In January 2016, the Africa Commission on Human and Peoples’ Rights called for national laws on abortion to comply with its regional treaty agreements under the Maputo Protocol. In July 2016, the then new Association of Gynaecologists and Obstetricians of Malawi backed abortion law reform. and a report said that politicians, academics and civil society organisations were calling for speedy abortion law reform in the country because of the high rates of mortality and morbidity from unsafe abortions. In April 2016, the facts and figures surrounding preventable deaths from unsafe abortions led to a shift in the stance of some of the country’s religious leaders, who showed support for the proposed Termination of Pregnancy Bill and a call to review and reform Malawi’s restrictive abortion laws.
On 2 June 2017, we carried a report from Malawi saying that the Ministry of Justice and Constitutional Affairs had published the July 2015 report of the Special Law Commission on the Review of Abortion Laws. The long-awaited Termination of Pregnancy Bill, as recommended by the Commission, had also been gazetted. It is still waiting for attention. Throughout 2017 and 2018, ongoing and valiant efforts to have the bill debated failed to bring about change. Unsafe abortions have remained rife.
Malawian law currently allows abortion only when the woman’s life is in danger. The bill would extend this to include cases of rape, defilement, and incest; gross fetal malformation incompatible with extra-uterine life; and cases where the continuation of the pregnancy may jeopardise the physical and mental health of the pregnant woman. Conservative religious leaders opposed law reform at the time.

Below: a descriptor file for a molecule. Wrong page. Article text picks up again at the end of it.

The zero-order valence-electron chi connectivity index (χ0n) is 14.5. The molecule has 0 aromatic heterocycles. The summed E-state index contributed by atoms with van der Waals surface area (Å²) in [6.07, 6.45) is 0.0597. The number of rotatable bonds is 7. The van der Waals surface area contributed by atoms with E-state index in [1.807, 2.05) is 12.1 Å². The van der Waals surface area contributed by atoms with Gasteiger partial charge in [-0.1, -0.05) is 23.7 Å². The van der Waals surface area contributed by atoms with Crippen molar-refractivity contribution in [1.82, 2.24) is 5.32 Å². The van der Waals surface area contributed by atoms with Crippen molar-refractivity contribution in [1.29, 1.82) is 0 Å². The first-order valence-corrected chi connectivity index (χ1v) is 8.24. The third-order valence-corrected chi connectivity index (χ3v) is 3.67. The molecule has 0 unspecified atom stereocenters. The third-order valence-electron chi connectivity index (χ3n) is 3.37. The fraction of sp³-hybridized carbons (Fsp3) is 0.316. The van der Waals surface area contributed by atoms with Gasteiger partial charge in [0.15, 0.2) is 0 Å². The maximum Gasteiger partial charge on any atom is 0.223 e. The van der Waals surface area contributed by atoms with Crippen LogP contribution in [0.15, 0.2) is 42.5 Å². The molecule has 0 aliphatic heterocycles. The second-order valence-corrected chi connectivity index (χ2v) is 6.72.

In 2019, progressive religious and other leaders spoke out once more. In a training workshop in the south of Malawi on the subject of Abortion, Faith and Women’s Choices, religious leaders again called for passage of the Termination of Pregnancy Bill, along with action against gender-based violence and child marriage. Others also spoke out about abortion during the workshop: a Ministry of Health Spokesperson Joshua Mhlango, Dr Chisale Mhango of the Association of Gynaecologists and Obstetricians, Chance
Mlawubungu of Ipas Malawi, Godfrey Kangaude of the Nyale Institute of Reproductive Health, and Luke Tembo from Human Rights Defenders.
The news article by the Center for Solutions Journalism gave both a Christian and an Islamic perspective in its report, published on 24 February.
On 20 February, CSJ also reported that a senior traditional religious leader in northern Malawi, Chief Mabilabo Jere, had also spoken out on abortion in the Daily Times and called for the Termination of Pregnancy Bill to be passed. He spoke about the sadness of attending funerals of young girls and women who had died from unsafe abortions. And pointed out that it was the poor who suffered this fate, not women with money, who could afford to pay for a safe abortion in the city. He called unsafe abortion an issue of discrimination and class. He argued that this was not a religious issue or a debate about sin, but about how to save the lives of girls and women dying in the villages of Malawi.